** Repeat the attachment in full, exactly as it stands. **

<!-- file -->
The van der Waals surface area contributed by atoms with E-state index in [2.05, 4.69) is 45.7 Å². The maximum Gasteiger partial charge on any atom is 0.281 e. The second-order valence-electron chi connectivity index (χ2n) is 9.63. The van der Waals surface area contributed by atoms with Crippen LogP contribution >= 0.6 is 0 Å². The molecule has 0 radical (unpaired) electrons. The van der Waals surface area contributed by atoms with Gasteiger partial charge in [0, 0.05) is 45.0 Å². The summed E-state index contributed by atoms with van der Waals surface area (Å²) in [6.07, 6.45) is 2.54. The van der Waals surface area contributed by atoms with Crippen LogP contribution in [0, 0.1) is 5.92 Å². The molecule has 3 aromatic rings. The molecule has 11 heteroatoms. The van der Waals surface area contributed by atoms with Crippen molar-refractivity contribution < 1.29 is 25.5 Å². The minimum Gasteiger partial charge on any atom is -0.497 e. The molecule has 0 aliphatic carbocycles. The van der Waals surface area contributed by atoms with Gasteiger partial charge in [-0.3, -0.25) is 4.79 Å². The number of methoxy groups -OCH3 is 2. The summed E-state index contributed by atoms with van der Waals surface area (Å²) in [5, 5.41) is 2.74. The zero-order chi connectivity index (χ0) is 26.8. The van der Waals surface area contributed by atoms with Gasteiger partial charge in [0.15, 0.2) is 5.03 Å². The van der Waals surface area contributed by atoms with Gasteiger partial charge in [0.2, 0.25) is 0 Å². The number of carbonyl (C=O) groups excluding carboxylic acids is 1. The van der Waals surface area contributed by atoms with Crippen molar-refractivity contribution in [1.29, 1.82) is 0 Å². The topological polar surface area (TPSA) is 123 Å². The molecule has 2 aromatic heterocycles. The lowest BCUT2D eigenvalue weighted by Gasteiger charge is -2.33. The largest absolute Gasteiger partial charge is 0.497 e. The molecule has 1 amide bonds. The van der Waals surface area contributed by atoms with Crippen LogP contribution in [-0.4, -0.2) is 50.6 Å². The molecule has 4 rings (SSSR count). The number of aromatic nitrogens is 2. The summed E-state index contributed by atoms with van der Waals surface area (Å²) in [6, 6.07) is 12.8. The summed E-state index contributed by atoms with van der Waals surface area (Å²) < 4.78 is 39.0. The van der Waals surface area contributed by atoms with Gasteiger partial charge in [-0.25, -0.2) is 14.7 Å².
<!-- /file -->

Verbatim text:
The van der Waals surface area contributed by atoms with E-state index in [2.05, 4.69) is 45.7 Å². The maximum Gasteiger partial charge on any atom is 0.281 e. The second-order valence-electron chi connectivity index (χ2n) is 9.63. The van der Waals surface area contributed by atoms with Crippen LogP contribution >= 0.6 is 0 Å². The molecule has 0 radical (unpaired) electrons. The van der Waals surface area contributed by atoms with Gasteiger partial charge in [0, 0.05) is 45.0 Å². The summed E-state index contributed by atoms with van der Waals surface area (Å²) in [6.07, 6.45) is 2.54. The van der Waals surface area contributed by atoms with Crippen LogP contribution in [0, 0.1) is 5.92 Å². The molecule has 3 aromatic rings. The molecule has 11 heteroatoms. The van der Waals surface area contributed by atoms with Crippen molar-refractivity contribution < 1.29 is 25.5 Å². The minimum Gasteiger partial charge on any atom is -0.497 e. The molecule has 0 aliphatic carbocycles. The van der Waals surface area contributed by atoms with Gasteiger partial charge in [-0.3, -0.25) is 4.79 Å². The number of methoxy groups -OCH3 is 2. The summed E-state index contributed by atoms with van der Waals surface area (Å²) in [5, 5.41) is 2.74. The zero-order chi connectivity index (χ0) is 26.8. The van der Waals surface area contributed by atoms with Gasteiger partial charge in [0.15, 0.2) is 5.03 Å². The van der Waals surface area contributed by atoms with Gasteiger partial charge in [0.2, 0.25) is 0 Å². The number of carbonyl (C=O) groups excluding carboxylic acids is 1. The van der Waals surface area contributed by atoms with Crippen molar-refractivity contribution in [1.29, 1.82) is 0 Å². The topological polar surface area (TPSA) is 123 Å². The molecule has 2 aromatic heterocycles. The lowest BCUT2D eigenvalue weighted by Gasteiger charge is -2.33. The largest absolute Gasteiger partial charge is 0.497 e. The molecule has 1 amide bonds. The van der Waals surface area contributed by atoms with Crippen LogP contribution in [-0.4, -0.2) is 50.6 Å². The molecule has 4 rings (SSSR count). The number of aromatic nitrogens is 2. The summed E-state index contributed by atoms with van der Waals surface area (Å²) in [6, 6.07) is 12.8. The summed E-state index contributed by atoms with van der Waals surface area (Å²) < 4.78 is 39.0. The van der Waals surface area contributed by atoms with Gasteiger partial charge in [-0.25, -0.2) is 14.7 Å².